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Zwanger-Pesiri offers leading edge digital x-ray technology at all of our locations. Our extremely flexible units offer the most comfortable exams with the least amount of radiation. Virtually all of the views can be done upright, which is easier for most patients. Our x-ray tables can hold up to 495 lbs.

ZP participates in Image Wisely™, a campaign that encourages smart medical imaging. We pledge to eliminate unnecessary scans and lower radiation doses by using state-of-the-art equipment for all of our studies at every location.

All x-ray studies at ZP are performed on a walk-in basis with no appointments necessary.

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What is X-ray?

X-ray (radiography) is a quick, safe and painless test that produces images of bones, lungs, some of your soft tissue and internal organs. The images produced help your doctor to diagnose and treat bone fractures, joint injuries, arthritis and many conditions involving the chest.

The History of X-ray

Wilhelm Roentgen, a German professor of physics, discovered x-rays in 1895 while experimenting with the passing of an electric current through gases at extremely low pressure. He observed that certain rays were being emitted which were able to penetrate cardboard, wood and even the human body. He used a photographic plate and was able to capture the first x-ray, his wife's hand.

Digital vs. Film

There are several important advantages of digital x-ray over film x-ray (conventional radiography). During a digital x-ray, images are recorded on digital image capture devices much like a digital camera. These images can immediately be stored, viewed, enhanced or transferred. During a film x-ray, the film must be developed in a dark room which takes much longer, and the images are not in digital format. More importantly, digital x-ray uses less radiation and produces clearer images with better contrast and resolution.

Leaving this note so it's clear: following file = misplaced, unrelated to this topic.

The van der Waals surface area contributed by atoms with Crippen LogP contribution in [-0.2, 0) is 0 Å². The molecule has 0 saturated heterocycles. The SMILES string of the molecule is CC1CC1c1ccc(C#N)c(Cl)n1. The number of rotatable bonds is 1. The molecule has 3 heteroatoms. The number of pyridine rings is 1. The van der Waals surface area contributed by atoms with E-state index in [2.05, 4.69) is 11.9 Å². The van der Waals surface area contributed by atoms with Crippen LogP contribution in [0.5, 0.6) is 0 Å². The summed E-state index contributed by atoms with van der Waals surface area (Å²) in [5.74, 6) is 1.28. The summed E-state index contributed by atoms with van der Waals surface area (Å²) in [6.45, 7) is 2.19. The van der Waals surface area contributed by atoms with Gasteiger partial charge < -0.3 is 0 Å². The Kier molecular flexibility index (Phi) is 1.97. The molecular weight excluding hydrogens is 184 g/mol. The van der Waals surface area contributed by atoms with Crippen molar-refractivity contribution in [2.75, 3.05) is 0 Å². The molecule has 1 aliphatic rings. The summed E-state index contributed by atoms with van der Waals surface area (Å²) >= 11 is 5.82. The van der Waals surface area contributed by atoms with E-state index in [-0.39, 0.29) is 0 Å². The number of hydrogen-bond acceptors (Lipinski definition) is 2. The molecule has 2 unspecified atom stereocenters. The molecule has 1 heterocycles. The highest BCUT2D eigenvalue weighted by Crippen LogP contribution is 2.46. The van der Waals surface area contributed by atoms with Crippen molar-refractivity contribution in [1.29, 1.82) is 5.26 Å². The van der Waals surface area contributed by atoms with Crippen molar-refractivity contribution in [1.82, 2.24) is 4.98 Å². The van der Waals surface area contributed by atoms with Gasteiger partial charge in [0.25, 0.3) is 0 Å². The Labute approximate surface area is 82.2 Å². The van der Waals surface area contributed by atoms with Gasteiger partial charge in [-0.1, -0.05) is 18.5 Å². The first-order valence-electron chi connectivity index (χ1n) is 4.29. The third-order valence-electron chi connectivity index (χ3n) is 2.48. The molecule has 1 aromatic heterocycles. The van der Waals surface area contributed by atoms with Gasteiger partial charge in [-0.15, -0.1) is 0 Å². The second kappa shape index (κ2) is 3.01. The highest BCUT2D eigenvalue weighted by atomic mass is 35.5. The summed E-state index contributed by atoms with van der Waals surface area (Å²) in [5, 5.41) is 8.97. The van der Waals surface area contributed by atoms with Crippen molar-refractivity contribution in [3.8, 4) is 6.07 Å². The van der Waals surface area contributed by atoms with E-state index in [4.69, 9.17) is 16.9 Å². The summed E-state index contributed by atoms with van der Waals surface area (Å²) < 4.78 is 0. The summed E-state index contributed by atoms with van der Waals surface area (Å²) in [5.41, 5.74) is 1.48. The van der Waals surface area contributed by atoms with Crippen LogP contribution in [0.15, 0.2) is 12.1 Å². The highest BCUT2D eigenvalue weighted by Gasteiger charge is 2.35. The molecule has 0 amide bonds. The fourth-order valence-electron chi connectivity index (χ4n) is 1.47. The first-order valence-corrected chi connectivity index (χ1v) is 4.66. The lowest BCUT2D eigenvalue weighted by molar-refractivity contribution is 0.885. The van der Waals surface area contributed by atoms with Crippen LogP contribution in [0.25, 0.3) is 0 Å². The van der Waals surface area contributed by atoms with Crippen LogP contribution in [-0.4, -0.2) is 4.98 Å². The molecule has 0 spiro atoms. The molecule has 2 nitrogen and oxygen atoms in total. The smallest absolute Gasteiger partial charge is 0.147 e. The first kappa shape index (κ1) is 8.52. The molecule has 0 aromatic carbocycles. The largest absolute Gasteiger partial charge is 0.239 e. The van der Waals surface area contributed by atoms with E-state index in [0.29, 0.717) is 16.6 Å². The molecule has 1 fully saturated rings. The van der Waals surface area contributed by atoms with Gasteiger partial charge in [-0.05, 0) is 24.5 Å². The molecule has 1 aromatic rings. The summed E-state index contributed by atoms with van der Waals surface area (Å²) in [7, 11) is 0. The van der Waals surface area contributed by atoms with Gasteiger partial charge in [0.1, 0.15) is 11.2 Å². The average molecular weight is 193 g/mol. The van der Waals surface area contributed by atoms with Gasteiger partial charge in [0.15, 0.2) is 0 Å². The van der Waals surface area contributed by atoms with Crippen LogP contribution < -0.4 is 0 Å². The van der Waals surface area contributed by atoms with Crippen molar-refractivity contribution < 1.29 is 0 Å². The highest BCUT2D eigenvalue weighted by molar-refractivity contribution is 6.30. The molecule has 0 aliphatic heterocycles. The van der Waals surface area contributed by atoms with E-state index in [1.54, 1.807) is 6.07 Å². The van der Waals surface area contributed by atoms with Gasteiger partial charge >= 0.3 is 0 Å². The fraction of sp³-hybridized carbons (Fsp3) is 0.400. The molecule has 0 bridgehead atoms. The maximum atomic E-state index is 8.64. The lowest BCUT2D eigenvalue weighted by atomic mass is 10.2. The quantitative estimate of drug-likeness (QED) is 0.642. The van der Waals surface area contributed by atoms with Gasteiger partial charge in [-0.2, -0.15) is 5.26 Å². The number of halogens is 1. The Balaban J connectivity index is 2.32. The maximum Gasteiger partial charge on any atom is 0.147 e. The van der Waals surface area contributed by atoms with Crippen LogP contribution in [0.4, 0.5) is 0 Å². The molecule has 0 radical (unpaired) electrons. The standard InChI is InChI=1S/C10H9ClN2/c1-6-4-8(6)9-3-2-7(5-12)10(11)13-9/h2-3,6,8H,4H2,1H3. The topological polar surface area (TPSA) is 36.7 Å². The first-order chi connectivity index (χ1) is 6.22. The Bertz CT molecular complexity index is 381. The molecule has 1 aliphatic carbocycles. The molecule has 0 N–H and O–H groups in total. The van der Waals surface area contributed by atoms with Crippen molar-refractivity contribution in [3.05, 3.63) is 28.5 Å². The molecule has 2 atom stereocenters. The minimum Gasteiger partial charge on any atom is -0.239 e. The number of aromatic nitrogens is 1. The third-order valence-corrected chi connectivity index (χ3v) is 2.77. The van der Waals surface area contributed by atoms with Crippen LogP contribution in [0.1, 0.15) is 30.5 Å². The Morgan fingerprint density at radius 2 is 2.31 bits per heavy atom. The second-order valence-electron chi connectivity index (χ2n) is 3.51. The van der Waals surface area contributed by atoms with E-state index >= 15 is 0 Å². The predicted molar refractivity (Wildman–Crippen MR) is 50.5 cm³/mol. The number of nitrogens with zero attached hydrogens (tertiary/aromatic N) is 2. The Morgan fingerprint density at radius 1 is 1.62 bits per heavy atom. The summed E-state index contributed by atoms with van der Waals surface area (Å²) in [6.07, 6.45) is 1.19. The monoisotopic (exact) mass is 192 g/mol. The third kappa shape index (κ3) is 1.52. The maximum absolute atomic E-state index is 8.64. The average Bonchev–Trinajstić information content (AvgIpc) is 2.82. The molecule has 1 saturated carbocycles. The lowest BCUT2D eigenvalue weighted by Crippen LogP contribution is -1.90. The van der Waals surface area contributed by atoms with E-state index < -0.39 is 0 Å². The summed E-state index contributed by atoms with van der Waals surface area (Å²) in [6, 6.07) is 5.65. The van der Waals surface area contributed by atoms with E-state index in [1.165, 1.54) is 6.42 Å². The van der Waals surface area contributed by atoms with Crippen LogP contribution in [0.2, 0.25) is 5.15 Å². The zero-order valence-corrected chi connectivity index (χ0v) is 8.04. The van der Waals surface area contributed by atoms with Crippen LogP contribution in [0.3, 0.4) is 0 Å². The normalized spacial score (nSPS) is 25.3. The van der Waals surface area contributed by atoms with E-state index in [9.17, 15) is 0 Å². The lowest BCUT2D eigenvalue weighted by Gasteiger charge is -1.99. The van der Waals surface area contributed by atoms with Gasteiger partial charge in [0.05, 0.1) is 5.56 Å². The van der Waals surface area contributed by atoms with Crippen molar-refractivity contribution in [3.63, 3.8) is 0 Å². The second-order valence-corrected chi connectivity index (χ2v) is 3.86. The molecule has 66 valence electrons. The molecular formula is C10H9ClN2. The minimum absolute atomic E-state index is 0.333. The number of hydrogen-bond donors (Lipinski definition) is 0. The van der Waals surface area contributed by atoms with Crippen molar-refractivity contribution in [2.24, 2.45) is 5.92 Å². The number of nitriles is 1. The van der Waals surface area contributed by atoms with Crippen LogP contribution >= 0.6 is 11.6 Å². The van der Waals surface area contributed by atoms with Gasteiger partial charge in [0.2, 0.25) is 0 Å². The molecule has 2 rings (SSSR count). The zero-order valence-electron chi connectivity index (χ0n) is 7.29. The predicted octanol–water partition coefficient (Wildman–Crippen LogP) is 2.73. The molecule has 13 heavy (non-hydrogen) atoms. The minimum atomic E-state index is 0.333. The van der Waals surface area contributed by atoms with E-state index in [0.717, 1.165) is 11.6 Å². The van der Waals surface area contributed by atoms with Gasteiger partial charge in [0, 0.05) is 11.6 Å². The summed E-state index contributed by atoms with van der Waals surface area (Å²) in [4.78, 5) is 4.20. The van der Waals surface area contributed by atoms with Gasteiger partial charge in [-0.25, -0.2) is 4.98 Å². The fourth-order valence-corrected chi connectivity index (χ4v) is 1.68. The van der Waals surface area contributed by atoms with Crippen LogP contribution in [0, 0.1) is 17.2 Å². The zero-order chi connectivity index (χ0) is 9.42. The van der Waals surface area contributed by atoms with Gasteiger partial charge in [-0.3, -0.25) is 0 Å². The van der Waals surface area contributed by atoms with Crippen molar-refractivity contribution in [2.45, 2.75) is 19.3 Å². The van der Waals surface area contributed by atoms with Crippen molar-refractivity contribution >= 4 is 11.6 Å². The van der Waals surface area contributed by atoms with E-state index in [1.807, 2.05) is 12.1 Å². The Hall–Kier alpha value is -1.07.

How does X-ray work?

During an x-ray, beams are produced by a special x-ray tube, sort of like a supercharged light bulb. The beams are sent through the body to highly specialized digital sensor plates, similar to those in a digital camera, only much larger. Different parts of the body absorb the x-rays in varying degrees. Dense materials like bones appear white on an x-ray, while soft tissue such as fat and muscle are varying shades of gray. Lungs are mostly filled with air and appear almost black.

A computer then processes and records the images taken without any film being utilized. These electronically stored images are easily accessible and can be compared to other x-ray studies as needed.

How do I prepare?

Although you do not need an appointment for an X-ray, you can request an appointment online or call us to book your appointment. Once your appointment is booked, your forms will be available on the patient portal.

Bring with you to your appointment:

  • Prescription from your doctor.
  • Current insurance card.
  • Authorization number from your insurance carrier.
  • Any forms you completed at home.
  • Credit card or cash for your insurance co-pay.
  • Any relevant imaging studies that you have from another facility, including the reports. We like to compare the MRI with any previous studies to assist in the diagnostic process.
  • Picture identification.
  • Plan to arrive 15 minutes before your scheduled appointment.

    What do I do when I arrive?

    Present your prescription, insurance card and completed forms at the front desk. If any additional forms are required, they will be given to you at this time.

    Be sure to inform the receptionist and technologist if you:

  • Are pregnant, think you may be pregnant or are breast feeding.
  • Have any metal or implanted medical device in your body.
  • Have any relevant studies from another facility. We like to compare the new MRI/PET study with any previous studies to assist in the diagnostic process.
  • Plan to arrive 15 minutes before your scheduled appointment.

    What happens during the test?

    The technologist will position your body based on the type of x-ray being performed. You may be asked to stand, sit or lie down on the x-ray table. A lead apron may be placed over your pelvis or breasts to protect from radiation. The part of your body being evaluated will be exposed to radiation for a fraction of a second to create the image.

    Our radiologic technologists are trained to use the least amount of radiation possible to produce an image that will help with diagnosis. During a digital x-ray, the amount of radiation received is extremely low. Furthermore, our modern digital x-ray systems have tightly controlled x-ray beams and dose control methods to minimize radiation.

    What happens after the test?

    One of our board certified radiologists interprets your X-ray images, compares them to any previous studies and dictates a report which is transcribed, proofread and signed. The report is then faxed and mailed to your referring doctor within one or two days. Your doctor will read the report and review the findings with you.

    All of your signed reports and images are available to your referring doctor on our physician's web portal, and available to you on the patient web portal.